We have a patient who calls himself Joker. He set himself on fire under the influence of a guy whom they call Penguin (who also encouraged the patient to jump out of 3 and 5 story buildings). They were filming this to put on YouTube. They have a friend whom they call Batman. But sadly Batman is in jail. I win. Forever. 


Why is whole acorn squash being sold in a hospital cafeteria??

Friday, September 4, 2015

Close to you...

I have an anorexic patient on my service at the moment. While rounding this morning I had the brilliant thought of whether or not a continuous loop of Carpenters songs would be therapeutic or torture. 

Tuesday, August 11, 2015

Second Year

Second year started intensely! I started on consults, which was predictably busy every single day. I like it. I'm considering doing a fellowship in C/L. It would certainly be a good lifestyle.

This month I'm back on inpatient. Which is about as not-as-exciting as I remember.

I can say that I feel a lot more confident in my abilities to handle situations. I still don't feel that I'm at the level I want to be in terms of diagnostics and treatment...but then again if I were I wouldn't need to be doing residency.

Part of second year also means doing buddy calls with the new residents. Which is really weird. One year isn't a lot of time and it's mind-boggling to see the difference, because at this time last year I certainly felt completely incompetent and inadequate.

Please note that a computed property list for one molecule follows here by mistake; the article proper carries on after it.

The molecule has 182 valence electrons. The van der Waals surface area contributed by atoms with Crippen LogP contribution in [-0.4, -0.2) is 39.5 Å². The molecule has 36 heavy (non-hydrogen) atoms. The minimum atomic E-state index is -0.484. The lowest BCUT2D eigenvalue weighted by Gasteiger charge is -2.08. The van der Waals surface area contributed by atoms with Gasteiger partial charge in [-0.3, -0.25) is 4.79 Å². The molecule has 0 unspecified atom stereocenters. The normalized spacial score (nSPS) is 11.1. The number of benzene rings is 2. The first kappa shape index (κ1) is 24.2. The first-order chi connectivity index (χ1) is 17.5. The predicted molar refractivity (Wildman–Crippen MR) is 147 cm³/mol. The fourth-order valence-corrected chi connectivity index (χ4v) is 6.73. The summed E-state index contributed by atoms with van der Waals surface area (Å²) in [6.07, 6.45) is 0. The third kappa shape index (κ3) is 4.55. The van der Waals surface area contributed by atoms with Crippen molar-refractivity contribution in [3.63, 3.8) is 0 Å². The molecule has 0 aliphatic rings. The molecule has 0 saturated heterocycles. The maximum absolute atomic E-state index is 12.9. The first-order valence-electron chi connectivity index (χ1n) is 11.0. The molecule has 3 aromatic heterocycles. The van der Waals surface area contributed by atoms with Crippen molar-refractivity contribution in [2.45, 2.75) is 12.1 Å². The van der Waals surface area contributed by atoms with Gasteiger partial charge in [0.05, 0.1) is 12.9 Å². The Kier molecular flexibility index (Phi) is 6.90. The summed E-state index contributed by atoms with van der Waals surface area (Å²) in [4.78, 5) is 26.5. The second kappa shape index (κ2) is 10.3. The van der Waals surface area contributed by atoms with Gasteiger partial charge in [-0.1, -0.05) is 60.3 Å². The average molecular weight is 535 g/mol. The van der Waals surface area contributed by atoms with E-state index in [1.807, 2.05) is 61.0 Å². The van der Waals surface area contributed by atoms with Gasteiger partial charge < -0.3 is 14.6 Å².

Wednesday, June 24, 2015

Intern year over!!!

Well it's been a while. My most recent month was internal medicine...which I refer to as interminable medicine. I hated it just as much if not more than before. But it's done. I'M NO LONGER AN INTERN!!! The next notes I sign with be signed PGY-2!

Monday, May 11, 2015


During a (very emotionally draining) call yesterday I was told by my attending that I was working too hard. How does one take that when you're trying to help a patient whose child had just died after a dresser fell on him??

Friday, May 8, 2015

Impatient Psychiatry

I feel like in in "The Others" sometimes on the unit. One door is never opened before the other is shut!!!

Thursday, March 26, 2015


Still on night float for two more months. Still hating it. I don't get to see many people, and have so far spent most of my evenings sitting in the depressing little call room watching Netflix. I think I've watched All About Eve four times alone... I loaf around the house in a haze most of the day, telling myself to stop eating. Moving this past weekend did nothing for my energy levels. I've been called four or five times about the same patient that the day team has certified for inpatient psych once medically cleared. This patient is one of the few people that I would call cookoo. If Bob Marley and Stevie Nicks had a child, this patient is it.